Many researchers and clinicians have tried to explain why people commit suicide. The majority of studies that have been conducted to date have examined correlates and risk factors for suicidal behavior. However, many of these risk factors are found throughout the general population, and the vast majority of people do not engage in suicidal behavior. Dr. Joiner's theory is one of the first that integrates many of these risk factors into an explanatory model. His model makes sense both intuitively and empirically. What makes Dr. Joiner's theory particularly credible is the research that he and his students have done to support his model. Additionally, he is able to use his theory to explain such diverse behaviors as the suicide attacks on 9/11 and Kurt Cobain's suicide. What makes this book particularly interesting is that it begins with a prologue detailing Dr. Joiner's personal account of loss by suicide...This book is a must-read for clinicians and researchers who are involved with suicidal patients. Dr. Joiner's model highlights the acute risk factors for serious suicidal behavior thus providing tangible targets for assessment and treatment. Additionally this volume is an excellent resource for family members who have lost a loved one to suicide...Based upon the book's combination of sound scientific research with thoughtful personal reflections and examples it is given a strong recommendation.--Elizabeth L. Jeglic "Cognitive Behavioral Therapy Book Reviews "

In a book both personal and scientific, Thomas Joiner gives us the deepest understanding of suicide that has yet been written. He reminds us that to go on living we need to feel that we belong to someone and that we are effective. But he adds a surprising third factor--we must not break down our fear of death. Joiner offers wise guidance not only to professionals, but to those who must live on after this kind of death in the family.--Pauline Boss, author of "Ambiguous Loss"

As a survivor, I find this book to be illuminating, informative, and, most of all, healing. Joiner searches for the "why" of suicide as both a scientist and a survivor himself, and his research and insights help us to make sense of the pain and confusion that led our loved ones to end their lives.--Carla Fine, author of "No Time To Say Goodbye: Surviving The Suicide Of A Loved One"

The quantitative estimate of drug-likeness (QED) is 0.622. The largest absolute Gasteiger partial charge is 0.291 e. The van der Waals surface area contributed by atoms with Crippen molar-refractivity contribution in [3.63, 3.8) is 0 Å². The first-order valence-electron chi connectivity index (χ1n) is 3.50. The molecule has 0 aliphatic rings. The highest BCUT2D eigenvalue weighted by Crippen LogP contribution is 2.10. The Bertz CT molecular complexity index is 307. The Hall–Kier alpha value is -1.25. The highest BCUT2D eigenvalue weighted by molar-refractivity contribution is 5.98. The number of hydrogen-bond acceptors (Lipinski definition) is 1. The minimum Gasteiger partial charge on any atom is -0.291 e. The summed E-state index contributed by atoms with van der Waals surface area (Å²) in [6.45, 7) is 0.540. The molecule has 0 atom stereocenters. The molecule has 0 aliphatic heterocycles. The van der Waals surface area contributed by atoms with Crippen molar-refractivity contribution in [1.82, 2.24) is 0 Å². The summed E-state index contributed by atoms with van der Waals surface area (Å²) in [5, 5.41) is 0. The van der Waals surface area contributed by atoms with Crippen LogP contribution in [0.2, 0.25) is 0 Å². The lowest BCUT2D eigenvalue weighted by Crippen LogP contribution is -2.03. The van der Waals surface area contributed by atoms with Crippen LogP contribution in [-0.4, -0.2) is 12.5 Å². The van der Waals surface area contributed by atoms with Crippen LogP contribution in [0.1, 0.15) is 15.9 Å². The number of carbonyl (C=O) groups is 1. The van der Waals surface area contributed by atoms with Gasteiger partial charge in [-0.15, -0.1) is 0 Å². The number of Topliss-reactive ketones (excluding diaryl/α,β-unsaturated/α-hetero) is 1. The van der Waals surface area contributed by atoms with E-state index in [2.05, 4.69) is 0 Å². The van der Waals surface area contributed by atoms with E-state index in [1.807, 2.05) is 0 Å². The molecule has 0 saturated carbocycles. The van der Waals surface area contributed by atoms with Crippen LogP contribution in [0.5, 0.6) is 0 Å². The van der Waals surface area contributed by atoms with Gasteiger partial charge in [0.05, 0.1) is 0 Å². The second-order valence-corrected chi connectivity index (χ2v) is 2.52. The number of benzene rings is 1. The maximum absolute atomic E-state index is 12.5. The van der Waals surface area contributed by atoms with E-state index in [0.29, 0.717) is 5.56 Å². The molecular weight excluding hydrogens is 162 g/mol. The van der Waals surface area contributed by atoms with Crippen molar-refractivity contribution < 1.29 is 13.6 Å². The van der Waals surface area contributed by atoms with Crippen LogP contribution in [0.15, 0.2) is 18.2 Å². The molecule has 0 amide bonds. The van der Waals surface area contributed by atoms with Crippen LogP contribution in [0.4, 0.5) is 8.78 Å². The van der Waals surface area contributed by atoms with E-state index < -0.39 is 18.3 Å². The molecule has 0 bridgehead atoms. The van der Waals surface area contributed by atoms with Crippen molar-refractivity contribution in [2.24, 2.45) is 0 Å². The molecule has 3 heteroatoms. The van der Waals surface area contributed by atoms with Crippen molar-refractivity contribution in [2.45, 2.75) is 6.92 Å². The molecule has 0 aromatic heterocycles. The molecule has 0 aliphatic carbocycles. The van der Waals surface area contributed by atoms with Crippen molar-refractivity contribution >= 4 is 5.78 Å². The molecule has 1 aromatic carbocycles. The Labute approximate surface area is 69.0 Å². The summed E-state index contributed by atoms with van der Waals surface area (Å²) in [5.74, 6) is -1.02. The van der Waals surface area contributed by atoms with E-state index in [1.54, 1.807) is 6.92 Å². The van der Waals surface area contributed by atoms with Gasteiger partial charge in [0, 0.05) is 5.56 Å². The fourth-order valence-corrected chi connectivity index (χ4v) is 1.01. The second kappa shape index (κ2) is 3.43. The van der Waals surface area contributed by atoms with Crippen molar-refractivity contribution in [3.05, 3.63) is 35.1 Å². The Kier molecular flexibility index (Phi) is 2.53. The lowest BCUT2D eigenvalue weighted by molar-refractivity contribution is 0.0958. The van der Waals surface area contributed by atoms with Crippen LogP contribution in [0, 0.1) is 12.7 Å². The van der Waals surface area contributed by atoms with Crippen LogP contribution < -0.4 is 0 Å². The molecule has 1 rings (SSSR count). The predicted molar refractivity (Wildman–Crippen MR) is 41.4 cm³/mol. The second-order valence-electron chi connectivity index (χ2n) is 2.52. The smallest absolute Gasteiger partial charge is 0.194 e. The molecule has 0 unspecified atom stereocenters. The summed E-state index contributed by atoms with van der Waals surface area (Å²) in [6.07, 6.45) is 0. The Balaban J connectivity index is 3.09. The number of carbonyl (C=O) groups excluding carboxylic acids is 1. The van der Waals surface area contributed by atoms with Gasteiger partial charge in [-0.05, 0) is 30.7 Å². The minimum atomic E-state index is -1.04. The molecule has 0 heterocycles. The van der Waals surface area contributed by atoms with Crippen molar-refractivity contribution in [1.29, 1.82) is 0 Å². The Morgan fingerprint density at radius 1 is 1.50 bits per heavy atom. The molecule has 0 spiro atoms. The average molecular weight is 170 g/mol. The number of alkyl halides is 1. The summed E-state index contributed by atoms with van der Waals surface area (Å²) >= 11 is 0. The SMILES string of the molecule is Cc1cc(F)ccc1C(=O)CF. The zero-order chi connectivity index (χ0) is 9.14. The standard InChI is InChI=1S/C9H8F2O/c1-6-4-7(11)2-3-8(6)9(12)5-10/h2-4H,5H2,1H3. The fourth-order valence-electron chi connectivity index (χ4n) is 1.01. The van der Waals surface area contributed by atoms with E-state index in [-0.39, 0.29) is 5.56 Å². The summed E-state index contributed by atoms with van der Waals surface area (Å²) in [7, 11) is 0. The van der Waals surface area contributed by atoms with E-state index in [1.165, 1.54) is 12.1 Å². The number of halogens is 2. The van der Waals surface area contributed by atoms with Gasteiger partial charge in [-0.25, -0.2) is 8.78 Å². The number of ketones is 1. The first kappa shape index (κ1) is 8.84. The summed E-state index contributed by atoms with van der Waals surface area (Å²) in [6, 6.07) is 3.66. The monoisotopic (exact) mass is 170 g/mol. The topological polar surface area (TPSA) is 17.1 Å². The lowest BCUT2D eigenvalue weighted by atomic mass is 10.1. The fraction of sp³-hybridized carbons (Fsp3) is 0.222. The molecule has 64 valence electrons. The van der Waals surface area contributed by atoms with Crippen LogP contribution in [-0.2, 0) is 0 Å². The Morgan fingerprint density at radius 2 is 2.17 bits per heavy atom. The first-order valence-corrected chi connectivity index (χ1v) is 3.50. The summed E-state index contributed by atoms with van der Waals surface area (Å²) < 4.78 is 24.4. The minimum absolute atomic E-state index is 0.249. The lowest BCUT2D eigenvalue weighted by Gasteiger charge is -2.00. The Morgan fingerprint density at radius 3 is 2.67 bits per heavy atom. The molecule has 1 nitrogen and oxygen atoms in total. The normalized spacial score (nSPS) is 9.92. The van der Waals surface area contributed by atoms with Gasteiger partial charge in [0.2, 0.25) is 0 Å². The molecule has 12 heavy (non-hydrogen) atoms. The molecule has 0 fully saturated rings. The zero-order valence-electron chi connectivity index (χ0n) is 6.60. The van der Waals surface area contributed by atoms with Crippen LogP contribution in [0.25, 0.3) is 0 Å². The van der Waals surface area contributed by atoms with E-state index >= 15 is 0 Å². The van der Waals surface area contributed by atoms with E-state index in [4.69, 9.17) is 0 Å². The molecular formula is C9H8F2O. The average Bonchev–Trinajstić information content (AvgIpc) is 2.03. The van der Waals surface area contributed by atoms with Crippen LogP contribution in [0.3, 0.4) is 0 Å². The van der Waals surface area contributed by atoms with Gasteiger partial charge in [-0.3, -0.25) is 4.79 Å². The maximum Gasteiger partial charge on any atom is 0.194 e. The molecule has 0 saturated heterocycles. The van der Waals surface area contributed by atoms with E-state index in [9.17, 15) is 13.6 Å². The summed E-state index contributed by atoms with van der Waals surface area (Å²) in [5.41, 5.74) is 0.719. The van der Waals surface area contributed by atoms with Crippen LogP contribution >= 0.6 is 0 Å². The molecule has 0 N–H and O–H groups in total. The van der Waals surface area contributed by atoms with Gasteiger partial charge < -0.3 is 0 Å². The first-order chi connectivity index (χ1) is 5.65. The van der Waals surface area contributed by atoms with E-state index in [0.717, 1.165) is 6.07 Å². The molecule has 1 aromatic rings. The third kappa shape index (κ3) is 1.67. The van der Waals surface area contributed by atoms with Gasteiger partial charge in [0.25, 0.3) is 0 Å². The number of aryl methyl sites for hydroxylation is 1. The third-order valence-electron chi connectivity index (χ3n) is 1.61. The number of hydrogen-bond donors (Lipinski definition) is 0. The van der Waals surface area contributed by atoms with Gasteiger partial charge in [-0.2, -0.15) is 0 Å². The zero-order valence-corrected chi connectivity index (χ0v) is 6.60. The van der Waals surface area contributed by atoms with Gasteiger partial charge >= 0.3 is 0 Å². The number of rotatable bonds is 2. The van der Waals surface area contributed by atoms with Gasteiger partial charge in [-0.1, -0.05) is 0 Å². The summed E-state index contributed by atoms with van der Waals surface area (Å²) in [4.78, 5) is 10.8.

Joiner provides an elegant description of what leads people to commit suicide and what professionals, families, and friends can do to prevent the crisis that this tragedy creates for everyone involved.--Aaron T. Beck, M.D., University Professor of Psychiatry, University of Pennsylvania

Joiner provides a fascinating contribution to psychological literature that is certain to join the ranks of Emile Durkheim's "Suicide" and Karl Menninger's "Man Against Himself." Not only has Joiner established professional prominence in suicidology, but he also has a profound personal relationship with the subject: his own father died by suicide. Drawing on the pain of this experience as well as on clinical and epidemiological evidence, Joiner has managed to conduct significant research into why some people die by suicide, while others survive their attempts at self-annihilation. His persuasive thesis is that practice, mental and physical, is what separates the completers from the attempters. In particular, those who have become desensitized to physical pain are most likely to orchestrate their own deaths successfully. Joiner also identifies perceived burdensomeness, little sense of belonging, genetics, neurobiology, and mental disorders as contributors to suicidality and completion.--Lynne F. Maxwell"Library Journal" (12/01/2005)"